Some positive signs pointing towards growing stability in the numbers of Scottish (Gaelic) speakers in Scotland. Despite the decline caused by centuries of political, social and cultural exclusion – in particular since the 1800s – communities are remerging in urban regions like Edinburgh and Glasgow. From the Scotsman newspaper:
“THE growth of Gaelic education throughout Scotland in the last year has been hailed a success by the language’s national body – despite a continuing decline in its historic heartland of the Western Isles.
Bòrd na Gàidhlig’s annual report for 2013/14 highlights a rise in numbers seeking to be educated in the language.
Gaelic-medium education has risen by 6.1 per cent at primary school level, with the number of children entering into primary one rising by 13 per cent to 486 entrants.
The number of pupils also doing Gaelic-medium education at secondary level rose by 7 per cent, totalling 1181.
Further growth was seen the early years sector with the number of parent and toddler groups and playgroups increasing from 80 to 93, thus furthering the potential of increasing the number of entrants to GME in the coming years.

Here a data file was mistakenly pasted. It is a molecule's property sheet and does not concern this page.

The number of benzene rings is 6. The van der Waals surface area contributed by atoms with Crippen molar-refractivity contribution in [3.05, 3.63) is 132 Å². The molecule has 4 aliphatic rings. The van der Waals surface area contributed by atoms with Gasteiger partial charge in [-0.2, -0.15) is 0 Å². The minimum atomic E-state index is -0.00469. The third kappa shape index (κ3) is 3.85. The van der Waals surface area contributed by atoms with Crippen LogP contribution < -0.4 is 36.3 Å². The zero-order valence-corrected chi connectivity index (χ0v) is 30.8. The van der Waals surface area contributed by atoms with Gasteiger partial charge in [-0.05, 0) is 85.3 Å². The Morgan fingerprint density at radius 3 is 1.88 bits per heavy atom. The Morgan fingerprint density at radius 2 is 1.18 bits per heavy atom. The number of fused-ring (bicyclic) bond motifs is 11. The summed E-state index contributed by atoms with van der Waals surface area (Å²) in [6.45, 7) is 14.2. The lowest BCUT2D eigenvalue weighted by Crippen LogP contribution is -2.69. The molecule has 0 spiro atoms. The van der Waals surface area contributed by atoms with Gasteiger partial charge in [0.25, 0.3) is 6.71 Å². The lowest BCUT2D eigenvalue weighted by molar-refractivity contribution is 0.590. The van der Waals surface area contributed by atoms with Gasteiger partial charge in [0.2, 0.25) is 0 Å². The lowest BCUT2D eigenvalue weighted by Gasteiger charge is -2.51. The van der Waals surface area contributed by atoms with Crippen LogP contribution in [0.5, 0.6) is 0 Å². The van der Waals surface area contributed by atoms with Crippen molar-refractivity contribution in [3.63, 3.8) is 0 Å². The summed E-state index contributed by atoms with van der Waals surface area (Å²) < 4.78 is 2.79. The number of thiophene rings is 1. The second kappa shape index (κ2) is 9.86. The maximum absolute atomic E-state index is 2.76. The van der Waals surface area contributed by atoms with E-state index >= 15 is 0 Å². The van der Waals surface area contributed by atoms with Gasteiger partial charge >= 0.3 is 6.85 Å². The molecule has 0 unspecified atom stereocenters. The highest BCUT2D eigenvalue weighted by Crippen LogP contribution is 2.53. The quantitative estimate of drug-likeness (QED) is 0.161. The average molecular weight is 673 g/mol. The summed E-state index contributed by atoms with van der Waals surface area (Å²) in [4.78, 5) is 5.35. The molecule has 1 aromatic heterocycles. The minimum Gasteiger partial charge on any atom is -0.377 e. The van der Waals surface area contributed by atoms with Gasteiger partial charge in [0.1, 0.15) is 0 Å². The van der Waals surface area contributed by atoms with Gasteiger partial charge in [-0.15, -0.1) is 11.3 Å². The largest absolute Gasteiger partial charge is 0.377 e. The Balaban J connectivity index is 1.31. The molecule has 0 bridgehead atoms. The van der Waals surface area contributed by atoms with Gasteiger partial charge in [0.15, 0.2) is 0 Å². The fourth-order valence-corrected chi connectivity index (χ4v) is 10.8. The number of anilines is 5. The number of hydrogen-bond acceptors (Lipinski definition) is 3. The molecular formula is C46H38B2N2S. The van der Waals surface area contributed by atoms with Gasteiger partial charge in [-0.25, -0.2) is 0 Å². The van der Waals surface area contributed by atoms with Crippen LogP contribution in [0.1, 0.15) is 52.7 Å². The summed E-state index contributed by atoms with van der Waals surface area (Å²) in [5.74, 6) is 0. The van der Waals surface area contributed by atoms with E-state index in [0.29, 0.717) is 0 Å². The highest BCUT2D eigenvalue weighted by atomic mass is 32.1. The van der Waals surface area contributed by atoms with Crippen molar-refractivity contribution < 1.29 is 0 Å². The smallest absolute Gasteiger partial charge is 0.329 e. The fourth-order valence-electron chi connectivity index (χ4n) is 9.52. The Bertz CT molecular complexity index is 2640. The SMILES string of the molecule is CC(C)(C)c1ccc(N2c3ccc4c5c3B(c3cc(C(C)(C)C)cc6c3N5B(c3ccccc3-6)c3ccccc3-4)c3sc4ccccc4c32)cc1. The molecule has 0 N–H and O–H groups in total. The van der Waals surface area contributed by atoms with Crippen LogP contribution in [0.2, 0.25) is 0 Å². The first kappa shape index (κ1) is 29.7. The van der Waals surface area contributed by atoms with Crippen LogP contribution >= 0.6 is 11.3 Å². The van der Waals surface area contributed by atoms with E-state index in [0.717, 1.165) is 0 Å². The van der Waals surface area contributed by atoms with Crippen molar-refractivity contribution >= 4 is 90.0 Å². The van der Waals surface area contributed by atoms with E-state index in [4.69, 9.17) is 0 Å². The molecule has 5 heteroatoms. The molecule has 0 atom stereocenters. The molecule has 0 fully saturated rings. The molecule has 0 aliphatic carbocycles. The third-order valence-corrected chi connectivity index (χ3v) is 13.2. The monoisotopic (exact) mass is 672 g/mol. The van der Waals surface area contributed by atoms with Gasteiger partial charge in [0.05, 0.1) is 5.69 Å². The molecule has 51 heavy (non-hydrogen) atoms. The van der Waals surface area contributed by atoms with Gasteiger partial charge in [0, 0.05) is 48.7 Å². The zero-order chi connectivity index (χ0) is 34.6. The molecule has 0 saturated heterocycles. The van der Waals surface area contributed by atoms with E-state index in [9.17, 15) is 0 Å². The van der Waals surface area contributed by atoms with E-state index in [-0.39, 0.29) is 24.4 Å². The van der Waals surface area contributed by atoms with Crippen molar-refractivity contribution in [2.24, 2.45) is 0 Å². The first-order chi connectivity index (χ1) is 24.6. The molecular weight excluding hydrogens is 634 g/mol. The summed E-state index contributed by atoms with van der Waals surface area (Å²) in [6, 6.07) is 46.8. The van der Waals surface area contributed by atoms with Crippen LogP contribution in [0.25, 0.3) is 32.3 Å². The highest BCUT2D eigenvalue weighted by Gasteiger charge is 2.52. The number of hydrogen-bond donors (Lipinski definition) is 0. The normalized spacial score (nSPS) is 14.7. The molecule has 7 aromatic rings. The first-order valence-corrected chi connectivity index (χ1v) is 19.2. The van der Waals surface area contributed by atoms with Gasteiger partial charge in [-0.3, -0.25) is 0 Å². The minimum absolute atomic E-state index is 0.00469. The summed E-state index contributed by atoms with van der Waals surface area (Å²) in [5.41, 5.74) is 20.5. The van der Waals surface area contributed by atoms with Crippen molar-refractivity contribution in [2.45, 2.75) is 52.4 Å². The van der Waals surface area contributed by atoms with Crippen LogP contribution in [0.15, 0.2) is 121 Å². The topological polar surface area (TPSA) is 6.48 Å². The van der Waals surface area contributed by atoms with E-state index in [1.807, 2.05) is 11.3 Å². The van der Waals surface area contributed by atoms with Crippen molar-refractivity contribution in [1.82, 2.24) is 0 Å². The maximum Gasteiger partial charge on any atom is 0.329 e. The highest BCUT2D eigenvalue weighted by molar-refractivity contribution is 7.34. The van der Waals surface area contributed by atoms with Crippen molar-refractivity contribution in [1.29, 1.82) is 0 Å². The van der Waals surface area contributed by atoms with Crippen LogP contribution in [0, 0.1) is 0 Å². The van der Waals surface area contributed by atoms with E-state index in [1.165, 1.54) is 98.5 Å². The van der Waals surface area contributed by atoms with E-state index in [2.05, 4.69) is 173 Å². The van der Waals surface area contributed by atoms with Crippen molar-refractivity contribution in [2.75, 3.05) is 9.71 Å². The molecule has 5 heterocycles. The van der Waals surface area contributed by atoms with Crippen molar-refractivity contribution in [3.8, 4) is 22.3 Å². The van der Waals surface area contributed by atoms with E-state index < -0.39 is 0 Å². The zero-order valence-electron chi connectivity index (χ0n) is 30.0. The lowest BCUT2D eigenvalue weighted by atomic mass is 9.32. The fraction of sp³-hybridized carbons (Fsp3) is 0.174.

But the Western Isles is still proving to be a sore point for the body, which supported by public funds.
Through the course of the year the Bòrd dealt with 349 applications for funding from different organisations throughout the length and breadth of Scotland. 72 per cent however of the funding received by the Bòrd from the Scottish Government was distributed to others.
Minister for Scotland’s Languages Dr Alasdair Allan said: “Parents across the country have been clear that they recognise the benefits of a bilingual education for their children and the rolls for GME schools and units continue to grow.
“This support is one of the key reasons that the 2011 census showed that the number of Gaelic speakers under 20 had grown in the last decade and the historic decline in the number of speakers has slowed dramatically.”